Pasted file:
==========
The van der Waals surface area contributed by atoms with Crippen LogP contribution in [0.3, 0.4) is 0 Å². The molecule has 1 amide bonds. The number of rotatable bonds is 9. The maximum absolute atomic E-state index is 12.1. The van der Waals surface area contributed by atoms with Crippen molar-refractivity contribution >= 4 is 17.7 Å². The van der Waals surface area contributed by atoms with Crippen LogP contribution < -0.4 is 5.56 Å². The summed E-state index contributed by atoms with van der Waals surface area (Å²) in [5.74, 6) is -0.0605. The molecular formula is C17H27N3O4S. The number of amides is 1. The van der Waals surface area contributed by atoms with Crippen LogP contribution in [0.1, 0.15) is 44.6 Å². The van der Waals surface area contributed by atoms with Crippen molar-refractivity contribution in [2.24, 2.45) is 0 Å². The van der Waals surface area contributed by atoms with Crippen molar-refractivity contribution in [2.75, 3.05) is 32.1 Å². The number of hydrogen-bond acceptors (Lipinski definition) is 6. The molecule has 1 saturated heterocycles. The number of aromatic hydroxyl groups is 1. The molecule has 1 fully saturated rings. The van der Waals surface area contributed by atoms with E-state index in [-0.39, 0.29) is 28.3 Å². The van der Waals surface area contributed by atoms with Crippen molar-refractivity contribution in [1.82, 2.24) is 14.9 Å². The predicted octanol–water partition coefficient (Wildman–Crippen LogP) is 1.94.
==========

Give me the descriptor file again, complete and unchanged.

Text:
The van der Waals surface area contributed by atoms with Crippen LogP contribution in [0.3, 0.4) is 0 Å². The molecule has 1 amide bonds. The number of rotatable bonds is 9. The maximum absolute atomic E-state index is 12.1. The van der Waals surface area contributed by atoms with Crippen molar-refractivity contribution >= 4 is 17.7 Å². The van der Waals surface area contributed by atoms with Crippen LogP contribution < -0.4 is 5.56 Å². The summed E-state index contributed by atoms with van der Waals surface area (Å²) in [5.74, 6) is -0.0605. The molecular formula is C17H27N3O4S. The number of amides is 1. The van der Waals surface area contributed by atoms with Crippen LogP contribution in [0.1, 0.15) is 44.6 Å². The van der Waals surface area contributed by atoms with Crippen molar-refractivity contribution in [2.24, 2.45) is 0 Å². The van der Waals surface area contributed by atoms with Crippen molar-refractivity contribution in [2.75, 3.05) is 32.1 Å². The number of hydrogen-bond acceptors (Lipinski definition) is 6. The molecule has 1 saturated heterocycles. The number of aromatic hydroxyl groups is 1. The molecule has 1 fully saturated rings. The van der Waals surface area contributed by atoms with E-state index in [-0.39, 0.29) is 28.3 Å². The van der Waals surface area contributed by atoms with Crippen molar-refractivity contribution in [1.82, 2.24) is 14.9 Å². The predicted octanol–water partition coefficient (Wildman–Crippen LogP) is 1.94.